Why “Reune”?

Donna Seemann Reed ('76A)
December 18, 2022

I recently posed the question in the alumni Facebook group about why alumni attend reunions. Specifically, I was thinking about the 5 year reunions. The ‘big’ ones. The ones where we pretend we remember all of the words and all of the steps. Where we laugh, share about new jobs, new marriages, new babies, and then sometimes about divorces, deaths, 2nd marriages, writing books, traveling the world again, and retirement.

Ultimately, all of the ‘stuff’ doesn’t matter. It is the people who bring us back. What a shock, right? After all, we are alumni of an organization called Up With People. Through the years we sang , “You and me, we’re just people, can’t you see we’re just people…”, and “People.. are the energy….” We sang about the color of God’s skin as it relates to people. We sang of giving children back their childhood, we sang silly songs about basketball games, and we swayed to “Wel Annemarieke” as if we were all in a bar in Belgium. (I need someone so spell check that and guarantee it was a Belgian song!)

People are what binds us together. As I have interviewed alumni for the “Cactus Lounge“, I hear stories of wonderful gatherings between 2 or 4 or 50 friends.  I have heard the stories of shock and sadness as well as excitement and intrigue.

When we, the global ‘we’, come to a 5- or 10-, or a 35- or 50- year reunion (or any in-between), we are transported back to another time and place. If you are like me, you smile just thinking about it. You laugh about what you did. You might also wince a little too, as you revisit in the review mirror!

In hotels around the globe, at “official” and “self-conducted” reunions, small groups of alumni sneak into corners that aren’t really rooms, and, share stories into the wee hours of the morning. We let our children, of many ages, play with other children whom they have just met, because of the common thread that connects us all. Some come with spouses, others reconnect and have found a spouse or partner at a reunion, and live and love again. Often, there is a piano in a lobby that is put to use as people remember and sing songs from their shows or that were of significance to the group.

Some at reunions have found kindred spirits who work in the same industry. Some meet people whom they met outside of a reunion and had no idea they were with another alum.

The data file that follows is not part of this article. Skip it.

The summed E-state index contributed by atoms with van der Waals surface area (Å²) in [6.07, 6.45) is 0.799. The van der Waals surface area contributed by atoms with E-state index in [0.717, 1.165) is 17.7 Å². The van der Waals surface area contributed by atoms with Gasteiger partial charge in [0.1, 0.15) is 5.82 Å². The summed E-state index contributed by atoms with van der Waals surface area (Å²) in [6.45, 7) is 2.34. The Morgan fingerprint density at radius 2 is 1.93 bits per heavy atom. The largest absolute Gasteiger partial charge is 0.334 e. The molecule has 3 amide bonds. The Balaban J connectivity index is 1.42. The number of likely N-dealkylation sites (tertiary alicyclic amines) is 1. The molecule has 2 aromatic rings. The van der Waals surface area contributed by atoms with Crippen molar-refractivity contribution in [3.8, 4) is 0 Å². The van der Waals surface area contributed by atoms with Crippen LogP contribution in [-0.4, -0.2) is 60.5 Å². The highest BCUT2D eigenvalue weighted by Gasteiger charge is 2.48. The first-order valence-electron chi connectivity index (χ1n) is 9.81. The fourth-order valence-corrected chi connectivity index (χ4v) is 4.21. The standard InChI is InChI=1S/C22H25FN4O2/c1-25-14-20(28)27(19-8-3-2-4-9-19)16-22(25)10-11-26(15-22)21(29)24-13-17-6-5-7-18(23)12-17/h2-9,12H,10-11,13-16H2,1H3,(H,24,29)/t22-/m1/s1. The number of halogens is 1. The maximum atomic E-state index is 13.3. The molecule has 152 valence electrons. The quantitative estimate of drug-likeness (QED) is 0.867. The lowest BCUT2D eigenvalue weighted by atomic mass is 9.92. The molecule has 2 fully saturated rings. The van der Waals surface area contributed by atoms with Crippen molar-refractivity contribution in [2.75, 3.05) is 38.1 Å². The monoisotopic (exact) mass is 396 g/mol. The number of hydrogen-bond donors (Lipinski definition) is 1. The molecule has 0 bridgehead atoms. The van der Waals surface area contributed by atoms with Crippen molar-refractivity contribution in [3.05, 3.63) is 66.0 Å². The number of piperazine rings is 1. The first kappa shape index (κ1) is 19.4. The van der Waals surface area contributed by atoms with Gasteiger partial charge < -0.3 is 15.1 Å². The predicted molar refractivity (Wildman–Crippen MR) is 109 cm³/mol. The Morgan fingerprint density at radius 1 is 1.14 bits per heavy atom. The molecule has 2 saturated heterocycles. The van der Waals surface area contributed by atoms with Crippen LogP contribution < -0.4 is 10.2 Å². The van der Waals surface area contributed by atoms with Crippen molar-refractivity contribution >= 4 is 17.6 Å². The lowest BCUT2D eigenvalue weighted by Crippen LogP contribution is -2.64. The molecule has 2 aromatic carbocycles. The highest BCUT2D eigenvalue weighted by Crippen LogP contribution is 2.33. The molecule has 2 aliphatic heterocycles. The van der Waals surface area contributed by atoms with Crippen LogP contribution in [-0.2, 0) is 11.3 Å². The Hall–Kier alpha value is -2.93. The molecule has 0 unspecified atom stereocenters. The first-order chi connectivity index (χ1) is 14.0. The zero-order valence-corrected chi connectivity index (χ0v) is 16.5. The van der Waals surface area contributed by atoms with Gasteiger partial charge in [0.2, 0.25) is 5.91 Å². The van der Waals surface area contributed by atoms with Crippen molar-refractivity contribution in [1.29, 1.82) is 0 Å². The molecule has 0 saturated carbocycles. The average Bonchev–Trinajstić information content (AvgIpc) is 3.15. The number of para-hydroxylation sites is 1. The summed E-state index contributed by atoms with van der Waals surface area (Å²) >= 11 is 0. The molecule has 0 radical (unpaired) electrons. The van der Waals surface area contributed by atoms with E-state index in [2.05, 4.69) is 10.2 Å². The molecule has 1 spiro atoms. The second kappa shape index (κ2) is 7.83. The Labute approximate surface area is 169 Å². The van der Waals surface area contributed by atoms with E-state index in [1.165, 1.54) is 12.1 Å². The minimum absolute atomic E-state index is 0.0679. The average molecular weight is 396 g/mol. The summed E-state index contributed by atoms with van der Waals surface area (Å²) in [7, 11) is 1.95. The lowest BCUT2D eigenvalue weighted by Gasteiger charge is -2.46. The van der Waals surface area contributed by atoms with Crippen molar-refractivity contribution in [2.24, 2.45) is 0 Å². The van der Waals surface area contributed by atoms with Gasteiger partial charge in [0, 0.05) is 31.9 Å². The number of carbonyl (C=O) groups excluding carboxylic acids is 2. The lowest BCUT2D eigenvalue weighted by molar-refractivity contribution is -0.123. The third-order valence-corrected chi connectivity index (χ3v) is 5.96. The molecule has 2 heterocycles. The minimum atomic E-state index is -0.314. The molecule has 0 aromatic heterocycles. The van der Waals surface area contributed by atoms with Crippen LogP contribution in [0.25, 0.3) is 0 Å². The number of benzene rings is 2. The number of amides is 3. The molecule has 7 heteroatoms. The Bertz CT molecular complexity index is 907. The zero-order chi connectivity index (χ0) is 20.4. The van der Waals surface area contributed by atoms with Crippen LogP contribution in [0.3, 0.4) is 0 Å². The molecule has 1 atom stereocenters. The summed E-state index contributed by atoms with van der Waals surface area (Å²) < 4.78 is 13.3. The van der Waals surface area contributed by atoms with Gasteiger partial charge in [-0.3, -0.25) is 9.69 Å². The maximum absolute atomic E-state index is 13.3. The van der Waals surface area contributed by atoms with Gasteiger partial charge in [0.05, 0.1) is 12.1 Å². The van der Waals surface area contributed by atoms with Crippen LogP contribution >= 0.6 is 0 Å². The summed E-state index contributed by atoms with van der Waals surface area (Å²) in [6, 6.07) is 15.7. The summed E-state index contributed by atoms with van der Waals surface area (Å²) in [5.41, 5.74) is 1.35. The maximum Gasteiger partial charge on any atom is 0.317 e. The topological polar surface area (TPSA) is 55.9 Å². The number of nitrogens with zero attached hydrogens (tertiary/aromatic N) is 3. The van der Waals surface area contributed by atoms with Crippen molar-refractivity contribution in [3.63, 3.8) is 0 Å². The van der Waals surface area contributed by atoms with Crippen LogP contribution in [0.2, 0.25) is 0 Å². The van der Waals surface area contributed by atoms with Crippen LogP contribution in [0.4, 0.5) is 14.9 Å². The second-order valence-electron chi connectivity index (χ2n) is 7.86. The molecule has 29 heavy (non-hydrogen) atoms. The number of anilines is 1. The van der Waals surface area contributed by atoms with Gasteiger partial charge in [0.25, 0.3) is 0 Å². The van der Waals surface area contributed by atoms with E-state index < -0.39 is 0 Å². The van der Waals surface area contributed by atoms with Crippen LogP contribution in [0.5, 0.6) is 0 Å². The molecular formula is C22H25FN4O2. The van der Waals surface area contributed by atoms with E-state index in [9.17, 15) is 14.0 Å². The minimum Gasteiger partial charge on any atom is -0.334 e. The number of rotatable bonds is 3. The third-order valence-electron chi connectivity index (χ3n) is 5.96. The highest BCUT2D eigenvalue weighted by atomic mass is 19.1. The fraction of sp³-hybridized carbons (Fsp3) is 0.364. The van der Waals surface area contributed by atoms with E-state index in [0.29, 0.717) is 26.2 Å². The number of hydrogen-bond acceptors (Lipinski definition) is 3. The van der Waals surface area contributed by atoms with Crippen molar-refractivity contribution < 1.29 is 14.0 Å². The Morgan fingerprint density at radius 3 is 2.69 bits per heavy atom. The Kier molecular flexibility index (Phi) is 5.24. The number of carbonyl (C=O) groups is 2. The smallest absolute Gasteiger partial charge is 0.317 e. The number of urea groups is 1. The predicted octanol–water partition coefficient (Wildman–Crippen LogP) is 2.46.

Friends become family, and I hasten to add that sometimes, those we least expected to be close to, become the dearest people in the world to us as the years go by.

I am smiling a bit about those non-alumni spouses who either brave these reunions with a grin or chagrin. Some are swept into the midst of everything, and embrace it all. Others stay home and send their spouse off for to enjoy their time away, knowing the significance of these friends.

One of the people who responded on Facebook responded by saying “Only Uppies understand the depth of our experiences, although we each had a different window on the bus.”  I loved this statement whether she intended for me to read it and ‘hear it’ the way I did.

We all see life through a different lens. Like birth siblings our experiences are/were the same and yet different. Reunions remind us of that. The songs remind us of that. The laughter reminds us of that. The tears remind us of that.

Come to reunion. Yep, it’s expensive. Yep, you might have to save a long time. Yep, it might be a family sacrifice. I get it. I know it.

And, yet, I honestly believe you will never regret it.

Do you remember the song lyrics, “If I was looking through your eyes, I wonder what’d I’d see…”  ?

Revisit your lens.  See the world afresh through older wiser eyes with the people of your youth.

It’s simply the best.

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